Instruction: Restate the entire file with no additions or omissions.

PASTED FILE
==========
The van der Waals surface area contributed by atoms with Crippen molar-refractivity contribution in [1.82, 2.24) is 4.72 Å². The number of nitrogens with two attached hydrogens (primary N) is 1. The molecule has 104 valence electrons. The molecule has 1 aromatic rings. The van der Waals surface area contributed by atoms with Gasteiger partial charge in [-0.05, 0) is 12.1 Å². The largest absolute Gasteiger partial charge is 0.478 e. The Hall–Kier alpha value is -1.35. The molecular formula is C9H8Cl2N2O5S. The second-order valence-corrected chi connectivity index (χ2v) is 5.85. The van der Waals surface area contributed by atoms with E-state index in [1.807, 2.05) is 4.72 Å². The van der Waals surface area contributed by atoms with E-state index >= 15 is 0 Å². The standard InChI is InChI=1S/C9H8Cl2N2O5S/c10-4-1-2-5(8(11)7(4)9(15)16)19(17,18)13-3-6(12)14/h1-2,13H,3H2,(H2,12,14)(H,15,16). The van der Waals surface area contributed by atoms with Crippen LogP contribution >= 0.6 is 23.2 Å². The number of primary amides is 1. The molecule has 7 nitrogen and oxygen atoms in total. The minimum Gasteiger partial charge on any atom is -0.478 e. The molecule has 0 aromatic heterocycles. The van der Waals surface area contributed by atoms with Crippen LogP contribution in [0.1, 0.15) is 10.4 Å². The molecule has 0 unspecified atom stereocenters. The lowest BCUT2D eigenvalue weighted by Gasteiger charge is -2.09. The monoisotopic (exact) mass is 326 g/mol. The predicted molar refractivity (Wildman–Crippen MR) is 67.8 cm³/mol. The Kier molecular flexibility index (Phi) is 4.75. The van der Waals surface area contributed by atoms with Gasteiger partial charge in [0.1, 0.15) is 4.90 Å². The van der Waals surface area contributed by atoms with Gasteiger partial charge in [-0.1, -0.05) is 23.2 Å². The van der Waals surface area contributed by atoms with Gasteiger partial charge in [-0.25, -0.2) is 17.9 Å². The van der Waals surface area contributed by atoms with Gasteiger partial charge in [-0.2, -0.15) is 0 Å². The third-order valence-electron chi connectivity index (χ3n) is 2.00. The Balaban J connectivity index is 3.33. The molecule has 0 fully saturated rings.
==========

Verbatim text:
The van der Waals surface area contributed by atoms with Crippen molar-refractivity contribution in [1.82, 2.24) is 4.72 Å². The number of nitrogens with two attached hydrogens (primary N) is 1. The molecule has 104 valence electrons. The molecule has 1 aromatic rings. The van der Waals surface area contributed by atoms with Gasteiger partial charge in [-0.05, 0) is 12.1 Å². The largest absolute Gasteiger partial charge is 0.478 e. The Hall–Kier alpha value is -1.35. The molecular formula is C9H8Cl2N2O5S. The second-order valence-corrected chi connectivity index (χ2v) is 5.85. The van der Waals surface area contributed by atoms with E-state index in [1.807, 2.05) is 4.72 Å². The van der Waals surface area contributed by atoms with E-state index >= 15 is 0 Å². The standard InChI is InChI=1S/C9H8Cl2N2O5S/c10-4-1-2-5(8(11)7(4)9(15)16)19(17,18)13-3-6(12)14/h1-2,13H,3H2,(H2,12,14)(H,15,16). The van der Waals surface area contributed by atoms with Crippen LogP contribution >= 0.6 is 23.2 Å². The number of primary amides is 1. The molecule has 7 nitrogen and oxygen atoms in total. The minimum Gasteiger partial charge on any atom is -0.478 e. The molecule has 0 aromatic heterocycles. The van der Waals surface area contributed by atoms with Crippen LogP contribution in [0.1, 0.15) is 10.4 Å². The molecule has 0 unspecified atom stereocenters. The lowest BCUT2D eigenvalue weighted by Gasteiger charge is -2.09. The monoisotopic (exact) mass is 326 g/mol. The predicted molar refractivity (Wildman–Crippen MR) is 67.8 cm³/mol. The Kier molecular flexibility index (Phi) is 4.75. The van der Waals surface area contributed by atoms with Gasteiger partial charge in [0.1, 0.15) is 4.90 Å². The van der Waals surface area contributed by atoms with Gasteiger partial charge in [-0.1, -0.05) is 23.2 Å². The van der Waals surface area contributed by atoms with Gasteiger partial charge in [-0.25, -0.2) is 17.9 Å². The van der Waals surface area contributed by atoms with Gasteiger partial charge in [-0.2, -0.15) is 0 Å². The third-order valence-electron chi connectivity index (χ3n) is 2.00. The Balaban J connectivity index is 3.33. The molecule has 0 fully saturated rings.